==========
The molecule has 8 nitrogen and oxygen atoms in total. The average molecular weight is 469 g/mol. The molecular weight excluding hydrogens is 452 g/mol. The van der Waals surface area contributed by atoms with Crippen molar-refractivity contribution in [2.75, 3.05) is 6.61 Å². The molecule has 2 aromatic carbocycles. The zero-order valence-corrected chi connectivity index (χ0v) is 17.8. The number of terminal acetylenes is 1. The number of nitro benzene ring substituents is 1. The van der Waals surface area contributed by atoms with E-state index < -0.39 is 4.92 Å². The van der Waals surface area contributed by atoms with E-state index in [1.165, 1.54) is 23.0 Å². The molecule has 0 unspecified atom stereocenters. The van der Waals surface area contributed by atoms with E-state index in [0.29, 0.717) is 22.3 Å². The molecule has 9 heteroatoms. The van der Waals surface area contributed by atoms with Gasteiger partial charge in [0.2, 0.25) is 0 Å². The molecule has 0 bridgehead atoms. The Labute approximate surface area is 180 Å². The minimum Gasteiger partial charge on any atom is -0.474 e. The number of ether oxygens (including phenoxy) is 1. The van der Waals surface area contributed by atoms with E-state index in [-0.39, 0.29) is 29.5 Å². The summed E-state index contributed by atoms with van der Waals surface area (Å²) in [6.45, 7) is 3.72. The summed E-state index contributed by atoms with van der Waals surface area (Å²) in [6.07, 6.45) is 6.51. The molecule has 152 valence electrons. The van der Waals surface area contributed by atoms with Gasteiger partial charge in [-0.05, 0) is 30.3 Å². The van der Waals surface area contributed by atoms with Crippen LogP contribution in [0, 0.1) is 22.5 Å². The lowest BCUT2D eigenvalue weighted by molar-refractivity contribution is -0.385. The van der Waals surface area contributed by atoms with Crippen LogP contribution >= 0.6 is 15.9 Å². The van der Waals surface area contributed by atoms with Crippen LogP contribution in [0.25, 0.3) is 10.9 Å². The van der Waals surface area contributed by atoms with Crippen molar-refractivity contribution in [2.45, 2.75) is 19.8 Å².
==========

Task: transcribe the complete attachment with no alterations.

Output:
The molecule has 8 nitrogen and oxygen atoms in total. The average molecular weight is 469 g/mol. The molecular weight excluding hydrogens is 452 g/mol. The van der Waals surface area contributed by atoms with Crippen molar-refractivity contribution in [2.75, 3.05) is 6.61 Å². The molecule has 2 aromatic carbocycles. The zero-order valence-corrected chi connectivity index (χ0v) is 17.8. The number of terminal acetylenes is 1. The number of nitro benzene ring substituents is 1. The van der Waals surface area contributed by atoms with E-state index < -0.39 is 4.92 Å². The van der Waals surface area contributed by atoms with E-state index in [1.165, 1.54) is 23.0 Å². The molecule has 0 unspecified atom stereocenters. The van der Waals surface area contributed by atoms with E-state index in [0.29, 0.717) is 22.3 Å². The molecule has 9 heteroatoms. The van der Waals surface area contributed by atoms with Gasteiger partial charge in [0.2, 0.25) is 0 Å². The molecule has 0 bridgehead atoms. The Labute approximate surface area is 180 Å². The minimum Gasteiger partial charge on any atom is -0.474 e. The number of ether oxygens (including phenoxy) is 1. The van der Waals surface area contributed by atoms with E-state index in [-0.39, 0.29) is 29.5 Å². The summed E-state index contributed by atoms with van der Waals surface area (Å²) in [6.45, 7) is 3.72. The summed E-state index contributed by atoms with van der Waals surface area (Å²) in [6.07, 6.45) is 6.51. The molecule has 152 valence electrons. The van der Waals surface area contributed by atoms with Gasteiger partial charge in [-0.05, 0) is 30.3 Å². The van der Waals surface area contributed by atoms with Crippen LogP contribution in [0, 0.1) is 22.5 Å². The lowest BCUT2D eigenvalue weighted by molar-refractivity contribution is -0.385. The van der Waals surface area contributed by atoms with Crippen LogP contribution >= 0.6 is 15.9 Å². The van der Waals surface area contributed by atoms with Crippen LogP contribution in [0.25, 0.3) is 10.9 Å². The van der Waals surface area contributed by atoms with Crippen molar-refractivity contribution in [2.45, 2.75) is 19.8 Å².